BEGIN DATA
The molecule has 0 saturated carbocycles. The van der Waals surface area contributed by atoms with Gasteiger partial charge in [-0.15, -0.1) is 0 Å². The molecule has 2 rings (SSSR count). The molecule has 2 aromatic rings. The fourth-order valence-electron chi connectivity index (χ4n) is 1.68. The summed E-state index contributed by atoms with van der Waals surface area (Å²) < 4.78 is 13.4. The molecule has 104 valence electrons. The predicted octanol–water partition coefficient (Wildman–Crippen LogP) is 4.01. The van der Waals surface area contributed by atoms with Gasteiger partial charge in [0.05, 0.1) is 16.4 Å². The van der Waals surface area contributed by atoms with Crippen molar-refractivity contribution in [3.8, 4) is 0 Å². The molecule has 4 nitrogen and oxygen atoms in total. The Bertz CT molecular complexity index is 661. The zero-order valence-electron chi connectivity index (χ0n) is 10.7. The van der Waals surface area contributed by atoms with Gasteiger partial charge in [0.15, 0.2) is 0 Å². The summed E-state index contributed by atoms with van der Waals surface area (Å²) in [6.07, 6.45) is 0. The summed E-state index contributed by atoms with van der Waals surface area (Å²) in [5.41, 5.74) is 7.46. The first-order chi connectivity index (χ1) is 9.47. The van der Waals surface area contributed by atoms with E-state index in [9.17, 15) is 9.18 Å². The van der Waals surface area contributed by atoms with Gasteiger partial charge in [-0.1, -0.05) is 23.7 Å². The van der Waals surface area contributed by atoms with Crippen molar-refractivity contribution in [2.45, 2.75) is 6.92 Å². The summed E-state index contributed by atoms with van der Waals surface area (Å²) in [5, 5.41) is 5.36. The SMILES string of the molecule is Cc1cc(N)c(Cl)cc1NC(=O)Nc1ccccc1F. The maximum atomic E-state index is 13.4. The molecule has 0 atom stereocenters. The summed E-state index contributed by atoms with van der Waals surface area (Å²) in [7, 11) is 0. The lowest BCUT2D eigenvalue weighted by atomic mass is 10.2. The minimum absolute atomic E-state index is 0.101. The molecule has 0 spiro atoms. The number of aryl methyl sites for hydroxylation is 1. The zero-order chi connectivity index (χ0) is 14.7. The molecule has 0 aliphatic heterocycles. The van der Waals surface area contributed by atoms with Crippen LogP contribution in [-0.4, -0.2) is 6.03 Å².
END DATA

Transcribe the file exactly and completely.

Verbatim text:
The molecule has 0 saturated carbocycles. The van der Waals surface area contributed by atoms with Gasteiger partial charge in [-0.15, -0.1) is 0 Å². The molecule has 2 rings (SSSR count). The molecule has 2 aromatic rings. The fourth-order valence-electron chi connectivity index (χ4n) is 1.68. The summed E-state index contributed by atoms with van der Waals surface area (Å²) < 4.78 is 13.4. The molecule has 104 valence electrons. The predicted octanol–water partition coefficient (Wildman–Crippen LogP) is 4.01. The van der Waals surface area contributed by atoms with Gasteiger partial charge in [0.05, 0.1) is 16.4 Å². The van der Waals surface area contributed by atoms with Crippen molar-refractivity contribution in [3.8, 4) is 0 Å². The molecule has 4 nitrogen and oxygen atoms in total. The Bertz CT molecular complexity index is 661. The zero-order valence-electron chi connectivity index (χ0n) is 10.7. The van der Waals surface area contributed by atoms with Gasteiger partial charge in [0.15, 0.2) is 0 Å². The summed E-state index contributed by atoms with van der Waals surface area (Å²) in [6.07, 6.45) is 0. The summed E-state index contributed by atoms with van der Waals surface area (Å²) in [5.41, 5.74) is 7.46. The first-order chi connectivity index (χ1) is 9.47. The van der Waals surface area contributed by atoms with E-state index in [9.17, 15) is 9.18 Å². The van der Waals surface area contributed by atoms with Gasteiger partial charge in [-0.1, -0.05) is 23.7 Å². The van der Waals surface area contributed by atoms with Crippen molar-refractivity contribution in [2.45, 2.75) is 6.92 Å². The summed E-state index contributed by atoms with van der Waals surface area (Å²) in [5, 5.41) is 5.36. The SMILES string of the molecule is Cc1cc(N)c(Cl)cc1NC(=O)Nc1ccccc1F. The maximum atomic E-state index is 13.4. The molecule has 0 atom stereocenters. The summed E-state index contributed by atoms with van der Waals surface area (Å²) in [7, 11) is 0. The lowest BCUT2D eigenvalue weighted by atomic mass is 10.2. The minimum absolute atomic E-state index is 0.101. The molecule has 0 spiro atoms. The number of aryl methyl sites for hydroxylation is 1. The zero-order chi connectivity index (χ0) is 14.7. The molecule has 0 aliphatic heterocycles. The van der Waals surface area contributed by atoms with Crippen LogP contribution in [-0.4, -0.2) is 6.03 Å².